Signature (required): ________________________________ Date: ____________________________

For more information, visit us online: INSIDETRUCKING.CA

6767 Invader Cres., Mississauga ON, L5T 2B7 45




ore than 33% of all traffic accidents are attributed tor motorists fatique. During a long trip from city to city, a truck driver’s worst enemy is fatigue. There is the constant battle between staying awake and meeting the delivery deadline. Fatigue directly affects the drivers alertness, subsequently causing the response time to be slow. Fatigue has been known to cause accidents, be it minor or major, demonstrating the severity and consequences of driving while exhausted. Particularly with truck drivers, they have the responsibility to do their job right. They are the experts of their vehicle and the safety of others on the road depends on their ability to do their job correctly. The size and weight of the truck itself can result in serious injuries or death, particularly since trucks are the biggest and heaviest vehicles a part of highway traffic. Part of the blame on trucker fatigue lies with the companies itself – they want their products delivered as soon as possible, without taking into consideration the toll it takes on the drivers themselves. This type of pressure leads truck drivers to turn to prescription and non-prescription drugs, a factor that can also initiate an accident. Drivers may skip breaks altogether to avoid


rush hour traffic or bad weather conditions, yet fail to consider how their exhaustion can affect other drivers on the road. Some helpful tips on preventing driver fatigue are as follows: 1. Sleep! Before getting behind the wheel, ensure you have rested for at least 6 – 8 hours. 2. Maintain a healthy diet. Constantly eating fast food slows down your metabolism, making you feel tired and sluggish.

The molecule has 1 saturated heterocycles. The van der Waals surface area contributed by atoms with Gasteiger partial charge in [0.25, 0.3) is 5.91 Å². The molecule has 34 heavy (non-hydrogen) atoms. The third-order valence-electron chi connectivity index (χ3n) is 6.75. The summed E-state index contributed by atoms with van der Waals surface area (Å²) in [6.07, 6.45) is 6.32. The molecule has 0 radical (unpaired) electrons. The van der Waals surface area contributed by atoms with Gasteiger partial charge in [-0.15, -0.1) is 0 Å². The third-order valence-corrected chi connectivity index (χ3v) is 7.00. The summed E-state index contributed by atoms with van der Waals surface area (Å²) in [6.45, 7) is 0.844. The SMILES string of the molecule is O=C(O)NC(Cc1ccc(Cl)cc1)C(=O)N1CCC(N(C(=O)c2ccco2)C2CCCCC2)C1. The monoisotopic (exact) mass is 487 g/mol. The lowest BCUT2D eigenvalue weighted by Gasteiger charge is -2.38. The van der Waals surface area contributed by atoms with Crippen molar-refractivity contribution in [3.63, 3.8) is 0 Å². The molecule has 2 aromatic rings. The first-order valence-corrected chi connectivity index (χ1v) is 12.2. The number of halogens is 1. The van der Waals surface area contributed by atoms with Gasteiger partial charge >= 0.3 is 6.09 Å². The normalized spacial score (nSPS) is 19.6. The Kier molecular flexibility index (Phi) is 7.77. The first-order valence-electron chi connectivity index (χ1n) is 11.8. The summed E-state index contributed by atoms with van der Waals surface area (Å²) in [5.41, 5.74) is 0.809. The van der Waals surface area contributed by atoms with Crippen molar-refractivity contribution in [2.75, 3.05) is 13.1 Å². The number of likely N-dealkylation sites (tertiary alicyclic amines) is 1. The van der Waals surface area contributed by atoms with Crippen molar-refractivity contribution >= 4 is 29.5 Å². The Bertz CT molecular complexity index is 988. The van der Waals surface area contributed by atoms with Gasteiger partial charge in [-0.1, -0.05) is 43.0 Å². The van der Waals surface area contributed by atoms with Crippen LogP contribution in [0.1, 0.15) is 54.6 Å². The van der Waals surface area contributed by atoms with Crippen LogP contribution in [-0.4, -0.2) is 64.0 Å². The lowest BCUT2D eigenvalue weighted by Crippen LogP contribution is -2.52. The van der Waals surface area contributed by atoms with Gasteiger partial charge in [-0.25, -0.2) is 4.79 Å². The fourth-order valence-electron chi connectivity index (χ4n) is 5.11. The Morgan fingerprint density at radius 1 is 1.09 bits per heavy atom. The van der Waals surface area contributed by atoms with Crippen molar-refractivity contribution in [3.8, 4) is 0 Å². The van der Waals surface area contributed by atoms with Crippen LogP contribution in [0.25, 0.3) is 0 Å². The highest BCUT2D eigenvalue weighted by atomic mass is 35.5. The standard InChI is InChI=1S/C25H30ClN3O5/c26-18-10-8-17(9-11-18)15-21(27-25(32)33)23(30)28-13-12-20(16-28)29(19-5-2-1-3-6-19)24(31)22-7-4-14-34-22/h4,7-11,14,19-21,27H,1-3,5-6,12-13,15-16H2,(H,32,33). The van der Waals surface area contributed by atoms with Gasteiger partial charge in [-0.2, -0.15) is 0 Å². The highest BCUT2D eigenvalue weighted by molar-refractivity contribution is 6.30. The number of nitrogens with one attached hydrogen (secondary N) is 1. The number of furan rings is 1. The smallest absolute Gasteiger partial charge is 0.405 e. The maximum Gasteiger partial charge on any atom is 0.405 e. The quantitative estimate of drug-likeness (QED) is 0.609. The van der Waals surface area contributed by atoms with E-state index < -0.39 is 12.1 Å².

for your safety, but for the security of other drivers on the road. One of the universal facts of our humanity is that we need good amounts of rest. Studies have found that both the mind and body repair themselves during our nightly eight-hour respites, and that those repairs are necessary for our mental and physical function.When we’re tired we can exhibit several of the following traits: Mindless eating or overeating; Poor judgment; • Muddy thinking;

3. Take a nap. 20-30 minute power naps during the day have proved effective for some drivers. 4. Avoid medications that may cause drowsiness. 5. Recognize the signals and dangers of fatigue. 6. Do not rely on ”alertness” methods to stay awake. The main idea to take away from this, regardless of the vehicle size you are operating, is to ensure you are well rested before getting behind the wheel. Not only

• Enhanced irritability; • More complaining about inconsequential things; • Re-engagement of past addictions (e.g. alcohol, gambling, sex...etc.); • Higher susceptibility to negative influences; • As well as a myriad of other sub-optimal behaviors.


May 2014  

May 2014 Issue of Inside Trucking